The other impressive scene(s) are those involving the cyclops, Polifemo. Future cinematographer-poliziesco director, Stelvio Massi was a cameraman on this picture and if he was responsible for the creature scenes, they are antiquated, but noticeably effective for their time. The impression of giganticism is successfully realized during the opening moments and especially at the ending when Maciste confronts the one eyed man-eater. Interestingly, this is also the only such film in memory where the hero doesn't walk/carry off a beautiful woman as the music swells during the closing moments.

The famous Cuban dancing sensation, Chelo Alonso, plays against type here as Queen Capys, an atypical character in so many of these films. She starts out as evil, but eventually succumbs to the wiles of the hero. Sadly, Alonso never shakes her moneymaker as she always did in this productions. She displayed her ample and amorous talents in such films as the dramatic peplum SIGN OF ROME, the bland, but colorful THE PIRATE & THE SLAVE GIRL, the violent GOLIATH & THE BARBARIANS (all 1959) and her hot salsa role in MORGAN, THE PIRATE (1960). Alonso also lit a fire in the pants of boys everywhere with her sizzle and shake in the brutal MACISTE IN THE VALLEY OF THE KINGS (1960).

While it's not nearly as laughable as the equally absurd Leonviola mess, MOLE MEN AGAINST THE SON OF HERCULES (1962), Mitchell's maiden torch & toga showcase is a below average fusto adventure that could have cooked with better action sequences and a spicier Chelo Alonso. Fans of the genre will likely want to see it and it's a no brainer for Mitchell completists, despite it being one of the big guys least impressive productions.

This review is representative of the Medusa Italian PAL R2 DVD. There are no English options.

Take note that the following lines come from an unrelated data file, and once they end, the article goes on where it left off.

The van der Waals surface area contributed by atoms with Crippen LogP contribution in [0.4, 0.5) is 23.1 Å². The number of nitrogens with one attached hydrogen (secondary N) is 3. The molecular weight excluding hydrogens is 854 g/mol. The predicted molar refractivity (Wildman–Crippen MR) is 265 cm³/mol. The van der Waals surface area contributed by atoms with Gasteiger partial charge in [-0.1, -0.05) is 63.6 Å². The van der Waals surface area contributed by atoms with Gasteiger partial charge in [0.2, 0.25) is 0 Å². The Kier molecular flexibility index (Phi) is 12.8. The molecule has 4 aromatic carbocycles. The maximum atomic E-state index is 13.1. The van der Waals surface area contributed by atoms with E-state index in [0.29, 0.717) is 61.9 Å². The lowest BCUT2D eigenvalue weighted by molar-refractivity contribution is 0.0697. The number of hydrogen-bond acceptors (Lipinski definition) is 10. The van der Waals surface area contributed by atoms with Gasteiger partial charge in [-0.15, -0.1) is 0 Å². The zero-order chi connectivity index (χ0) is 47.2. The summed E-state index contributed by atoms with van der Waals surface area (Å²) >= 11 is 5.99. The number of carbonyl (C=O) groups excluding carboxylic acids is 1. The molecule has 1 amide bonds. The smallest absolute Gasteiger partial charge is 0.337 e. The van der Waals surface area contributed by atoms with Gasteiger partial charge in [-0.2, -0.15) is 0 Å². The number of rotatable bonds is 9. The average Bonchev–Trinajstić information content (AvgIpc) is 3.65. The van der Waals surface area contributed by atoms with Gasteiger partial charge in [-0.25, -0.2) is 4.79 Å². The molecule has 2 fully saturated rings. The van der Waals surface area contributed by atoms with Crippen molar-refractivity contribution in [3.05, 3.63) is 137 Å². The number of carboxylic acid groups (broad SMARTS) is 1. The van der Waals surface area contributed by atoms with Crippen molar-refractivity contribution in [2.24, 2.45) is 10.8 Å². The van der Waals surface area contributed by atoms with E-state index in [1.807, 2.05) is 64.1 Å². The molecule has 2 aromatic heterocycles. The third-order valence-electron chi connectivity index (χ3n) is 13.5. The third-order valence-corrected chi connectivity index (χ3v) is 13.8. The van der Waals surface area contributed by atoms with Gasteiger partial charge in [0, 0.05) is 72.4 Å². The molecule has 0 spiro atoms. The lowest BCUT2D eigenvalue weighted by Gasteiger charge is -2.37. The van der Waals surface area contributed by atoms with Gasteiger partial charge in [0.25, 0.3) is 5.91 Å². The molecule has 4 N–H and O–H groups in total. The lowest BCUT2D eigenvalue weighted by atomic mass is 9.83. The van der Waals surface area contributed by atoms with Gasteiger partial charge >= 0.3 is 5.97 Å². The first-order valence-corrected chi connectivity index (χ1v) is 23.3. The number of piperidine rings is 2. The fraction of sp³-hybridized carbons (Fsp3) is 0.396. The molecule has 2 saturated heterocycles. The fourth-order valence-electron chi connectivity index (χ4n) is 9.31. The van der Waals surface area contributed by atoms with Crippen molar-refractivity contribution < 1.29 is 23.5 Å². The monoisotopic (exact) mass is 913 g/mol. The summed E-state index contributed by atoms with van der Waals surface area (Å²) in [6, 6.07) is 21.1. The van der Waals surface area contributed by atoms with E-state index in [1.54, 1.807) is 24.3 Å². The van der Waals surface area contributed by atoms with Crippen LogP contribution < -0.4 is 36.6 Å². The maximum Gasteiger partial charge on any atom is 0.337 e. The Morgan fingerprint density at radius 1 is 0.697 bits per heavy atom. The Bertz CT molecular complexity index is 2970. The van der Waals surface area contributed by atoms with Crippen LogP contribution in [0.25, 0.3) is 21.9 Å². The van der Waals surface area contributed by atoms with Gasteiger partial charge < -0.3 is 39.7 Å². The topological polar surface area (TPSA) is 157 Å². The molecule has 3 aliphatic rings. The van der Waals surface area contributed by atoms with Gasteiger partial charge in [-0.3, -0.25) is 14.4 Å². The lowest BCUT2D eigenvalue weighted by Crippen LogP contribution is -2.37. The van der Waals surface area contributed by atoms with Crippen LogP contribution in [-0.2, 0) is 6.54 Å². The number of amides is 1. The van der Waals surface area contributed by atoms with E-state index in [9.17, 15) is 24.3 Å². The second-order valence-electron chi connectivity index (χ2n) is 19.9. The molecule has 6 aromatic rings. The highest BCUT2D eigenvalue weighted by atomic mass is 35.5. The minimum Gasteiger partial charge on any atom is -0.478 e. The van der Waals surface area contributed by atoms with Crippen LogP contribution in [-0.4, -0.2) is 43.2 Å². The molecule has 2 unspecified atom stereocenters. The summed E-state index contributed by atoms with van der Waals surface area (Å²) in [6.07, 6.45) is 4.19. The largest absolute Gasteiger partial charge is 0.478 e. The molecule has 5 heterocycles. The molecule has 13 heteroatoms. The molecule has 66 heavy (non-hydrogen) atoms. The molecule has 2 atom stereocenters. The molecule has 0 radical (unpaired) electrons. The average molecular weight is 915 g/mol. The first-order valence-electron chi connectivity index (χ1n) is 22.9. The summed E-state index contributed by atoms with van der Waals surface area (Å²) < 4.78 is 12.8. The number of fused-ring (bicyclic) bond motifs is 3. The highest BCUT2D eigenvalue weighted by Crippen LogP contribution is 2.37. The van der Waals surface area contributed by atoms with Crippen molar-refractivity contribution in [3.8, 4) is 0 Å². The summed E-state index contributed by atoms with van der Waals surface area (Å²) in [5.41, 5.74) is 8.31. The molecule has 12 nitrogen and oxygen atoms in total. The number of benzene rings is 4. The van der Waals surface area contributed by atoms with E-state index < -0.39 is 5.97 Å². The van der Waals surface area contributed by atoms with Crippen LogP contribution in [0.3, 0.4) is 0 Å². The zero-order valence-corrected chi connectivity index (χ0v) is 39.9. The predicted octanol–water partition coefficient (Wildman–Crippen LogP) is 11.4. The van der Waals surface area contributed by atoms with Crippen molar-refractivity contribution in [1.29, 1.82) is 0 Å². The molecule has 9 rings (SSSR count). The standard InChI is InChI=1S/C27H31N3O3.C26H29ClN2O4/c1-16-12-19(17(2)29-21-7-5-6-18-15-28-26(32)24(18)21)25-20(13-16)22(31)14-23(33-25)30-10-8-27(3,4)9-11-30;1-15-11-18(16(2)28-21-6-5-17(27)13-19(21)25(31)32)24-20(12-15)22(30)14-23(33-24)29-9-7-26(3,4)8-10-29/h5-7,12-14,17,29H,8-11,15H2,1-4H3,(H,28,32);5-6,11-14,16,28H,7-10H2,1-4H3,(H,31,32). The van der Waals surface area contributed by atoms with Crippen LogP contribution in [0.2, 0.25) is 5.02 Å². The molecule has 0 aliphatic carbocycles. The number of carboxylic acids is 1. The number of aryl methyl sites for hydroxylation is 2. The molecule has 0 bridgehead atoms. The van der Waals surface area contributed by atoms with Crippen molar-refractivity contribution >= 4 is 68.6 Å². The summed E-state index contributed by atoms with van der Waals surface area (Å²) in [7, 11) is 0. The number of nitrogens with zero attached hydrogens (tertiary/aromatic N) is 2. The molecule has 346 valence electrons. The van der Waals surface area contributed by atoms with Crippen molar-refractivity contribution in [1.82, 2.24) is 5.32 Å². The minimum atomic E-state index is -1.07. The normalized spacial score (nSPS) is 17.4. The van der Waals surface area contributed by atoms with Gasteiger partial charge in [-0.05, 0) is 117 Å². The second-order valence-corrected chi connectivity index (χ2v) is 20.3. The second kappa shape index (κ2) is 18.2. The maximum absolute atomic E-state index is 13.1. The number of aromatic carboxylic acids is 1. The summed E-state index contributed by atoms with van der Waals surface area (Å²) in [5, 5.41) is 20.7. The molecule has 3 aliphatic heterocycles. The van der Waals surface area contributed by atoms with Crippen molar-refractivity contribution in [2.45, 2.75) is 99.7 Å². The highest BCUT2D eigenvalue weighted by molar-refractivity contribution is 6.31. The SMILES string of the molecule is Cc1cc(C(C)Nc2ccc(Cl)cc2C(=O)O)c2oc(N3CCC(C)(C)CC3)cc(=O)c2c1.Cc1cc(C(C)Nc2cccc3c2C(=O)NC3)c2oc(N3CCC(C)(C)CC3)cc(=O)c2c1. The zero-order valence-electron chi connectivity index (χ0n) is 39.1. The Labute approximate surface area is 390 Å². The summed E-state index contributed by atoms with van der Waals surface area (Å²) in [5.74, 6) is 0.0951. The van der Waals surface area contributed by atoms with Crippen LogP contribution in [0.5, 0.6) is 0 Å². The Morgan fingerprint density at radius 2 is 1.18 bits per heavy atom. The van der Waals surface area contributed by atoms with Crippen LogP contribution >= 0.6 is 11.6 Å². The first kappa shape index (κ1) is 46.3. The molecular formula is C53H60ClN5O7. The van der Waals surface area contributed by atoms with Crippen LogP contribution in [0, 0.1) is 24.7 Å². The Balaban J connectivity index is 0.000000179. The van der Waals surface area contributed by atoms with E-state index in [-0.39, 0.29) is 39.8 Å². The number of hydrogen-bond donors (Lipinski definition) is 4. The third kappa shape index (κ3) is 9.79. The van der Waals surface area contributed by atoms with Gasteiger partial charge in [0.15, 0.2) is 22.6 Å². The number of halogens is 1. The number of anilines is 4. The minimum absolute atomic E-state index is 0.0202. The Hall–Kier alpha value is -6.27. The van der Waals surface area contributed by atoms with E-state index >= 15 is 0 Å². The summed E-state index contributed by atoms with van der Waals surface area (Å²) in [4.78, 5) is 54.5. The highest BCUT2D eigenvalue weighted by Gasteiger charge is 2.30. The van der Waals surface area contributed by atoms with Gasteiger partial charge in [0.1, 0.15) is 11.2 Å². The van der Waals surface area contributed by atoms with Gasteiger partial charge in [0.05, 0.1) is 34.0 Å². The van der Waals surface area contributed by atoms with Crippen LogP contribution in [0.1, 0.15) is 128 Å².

Dennis said...

I recently watched this again (the washed-out PD bad pan&scan version), and it's really not too bad of a film, that I'm sure would be rated a bit higher by most peplum fans if it were available in a widescreen English-language dub.

As you say, the main faults are the less-than riveting action sequences and the criminal underusage of Chelo Alonso's sensual charms as queen of the erotic dance sequence.

Still, the script is mostly good, and a peplum always gets extra points from me when the script utilizes elements tied to Greek mythology.

Another similiar film that has a decent script but suffers from poor action scenes is ULYSSES VS. THE SON OF HERCULES. Viewed as a Hercules film, it's definitely one of the worst (Herc is characterized as a complete tool of the gods, and casting the wooden Mike Lane helped not a bit). Yet the script is mostly good, especially in the characterization of Ulysses (it almost works as a "lost chapter" of Homer's Odyssey) as is the performance of Georges Marchal as the title character. With a better budget and costumes (most of the budget seemed to have been spent on the costumes for the bird-men and their queen), better casting and beefing-up the part of Hercules, and some decent action sequences, this could have been something memorable. Sadly, Hercules (or should I say Heracles) in this film is so weak he can't even break the 1/4-inch ropes used to bind him captive!

venoms5 said...

Hi, Dennis. I found this one, for all its potential, to be deadly dull in both washed out and wide versions. Mitchell is totally miscast as the lead. He's better when he's an anti hero or the villain. FURY OF ACHILLES is one of his best, if not his best performance. He's on fire in that one.

On an unrelated note, I watched a wide version of REVOLT OF THE SLAVES this evening and it's an incredible film.